Totals

 

16

 
2.3 Ensure equitable access of Aboriginal and Torres Strait Islander students to higher education

The University of the Sunshine Coast has achieved increasing numbers of Aboriginal and Torres Strait Islander student enrolments for the past eight years, with the progress of those students consistently exceeding the Queensland rate for as many years. USC has also consistently achieved an enrolment rate of Indigenous students that is higher than the proportion of Indigenous people in the Sunshine Coast population (1.5% in the 2011 census), and the national university participation rate.

Commencing Aboriginal and Torres Strait Islander students

Students20112012

Aboriginal and Torres Strait Islander students

81

79

Non Aboriginal and Torres Strait Islander students

3765

3869

Programs to improve access

Program NameTarget audienceOutline of ProgramOutcome

Targeted scholarship opportunities.

Indigenous students including Headstart students in Years 11 and 12 high school.

Indigenous and Australian South Sea Islander students

Over 62 scholarships/
bursaries awarded in 2012.

Indigenous Alternative Entry Program.

Any Indigenous applicants.

All QTAC applicants identifying as Indigenous are invited to participate in the Alternative Entry Program. Panel interview and assessment of applicants’ skills, experience and aspirations, may lead to offer of admission into a degree program or guide applicants to consider TPP as a preparatory program.

Only 3 students accessed the Alternative Entry Program in 2012.

Tertiary Preparation Program (TPP).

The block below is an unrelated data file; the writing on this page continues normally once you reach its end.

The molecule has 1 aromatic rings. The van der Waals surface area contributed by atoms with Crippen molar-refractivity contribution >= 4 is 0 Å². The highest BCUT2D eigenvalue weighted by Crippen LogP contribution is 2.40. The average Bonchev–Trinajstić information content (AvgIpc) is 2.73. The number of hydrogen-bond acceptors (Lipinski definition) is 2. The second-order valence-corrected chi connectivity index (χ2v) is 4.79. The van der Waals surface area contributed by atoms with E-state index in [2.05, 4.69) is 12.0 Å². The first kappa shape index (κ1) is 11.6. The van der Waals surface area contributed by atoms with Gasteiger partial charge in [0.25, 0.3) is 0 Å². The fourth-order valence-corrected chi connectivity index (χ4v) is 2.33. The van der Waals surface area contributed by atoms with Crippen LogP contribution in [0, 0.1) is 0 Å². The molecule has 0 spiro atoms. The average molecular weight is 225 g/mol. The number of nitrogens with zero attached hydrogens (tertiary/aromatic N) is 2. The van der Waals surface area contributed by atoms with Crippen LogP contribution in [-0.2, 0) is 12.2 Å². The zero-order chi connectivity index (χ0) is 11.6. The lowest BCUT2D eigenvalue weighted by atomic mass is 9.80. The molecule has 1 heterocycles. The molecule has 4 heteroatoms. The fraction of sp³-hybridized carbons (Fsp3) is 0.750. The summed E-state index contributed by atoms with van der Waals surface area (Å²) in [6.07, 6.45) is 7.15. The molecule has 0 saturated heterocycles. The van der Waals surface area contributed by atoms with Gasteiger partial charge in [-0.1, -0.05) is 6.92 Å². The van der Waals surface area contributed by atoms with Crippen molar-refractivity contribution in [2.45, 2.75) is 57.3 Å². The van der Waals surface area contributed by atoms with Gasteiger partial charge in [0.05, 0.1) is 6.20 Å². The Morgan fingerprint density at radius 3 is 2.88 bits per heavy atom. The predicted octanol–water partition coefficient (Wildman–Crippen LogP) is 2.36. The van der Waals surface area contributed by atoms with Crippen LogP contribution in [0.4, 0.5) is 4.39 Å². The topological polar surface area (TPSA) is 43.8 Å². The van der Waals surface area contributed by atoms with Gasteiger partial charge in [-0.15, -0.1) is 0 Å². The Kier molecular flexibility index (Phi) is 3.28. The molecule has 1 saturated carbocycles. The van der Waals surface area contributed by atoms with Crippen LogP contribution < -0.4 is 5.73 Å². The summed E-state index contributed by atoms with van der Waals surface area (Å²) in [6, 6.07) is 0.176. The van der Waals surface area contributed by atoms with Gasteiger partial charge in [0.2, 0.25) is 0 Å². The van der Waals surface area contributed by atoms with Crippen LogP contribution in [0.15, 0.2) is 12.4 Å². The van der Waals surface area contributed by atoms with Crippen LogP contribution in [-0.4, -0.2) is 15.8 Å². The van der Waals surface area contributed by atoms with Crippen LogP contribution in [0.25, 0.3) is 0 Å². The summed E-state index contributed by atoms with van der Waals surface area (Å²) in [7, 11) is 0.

Any prospective adult learners.

Prospective undergraduate students experience university life before committing to a degree program.
Students undertaking TPP are provided with access to the same services and facilities offered to all Indigenous USC students.

29 Indigenous students were enrolled in TPP in 2012.

Headstart entry.

High school students in Years 11 and 12.

Prospective visiting students experience uni life before leaving high school. Academic credit is awarded towards USC degrees, and students gain guaranteed entry into most USC degrees with successful completion of two courses.

Only 1 student participated in Headstart.

Outreach activities

Outreach activityTarget audienceOutline of ProgramOutcome

Australian Indigenous Mentoring Experience (AIME).

High schools students in Years 9-12.

Engaging 16 schools from Redcliffe to Gympie. Indigenous high school students are mentored/tutored by USC students, with the goal of increasing school retention and Year 12 completions.

136 Students participated in 2012 (increased from 60 in 2011).

Partnership in the Northern Region, Future Indigenous Leaders Program
(2011 to 2012).

High school students in Years 11 and 12.

Providing leadership, aspiration and skill building activities with school students from Caboolture to Bundaberg. [Partnership with John Pearson Consulting].

50 Students participated.

19 Completed the Cert VI Project Management.

“Murri Pathways”
(since 2008).

High school students and their families.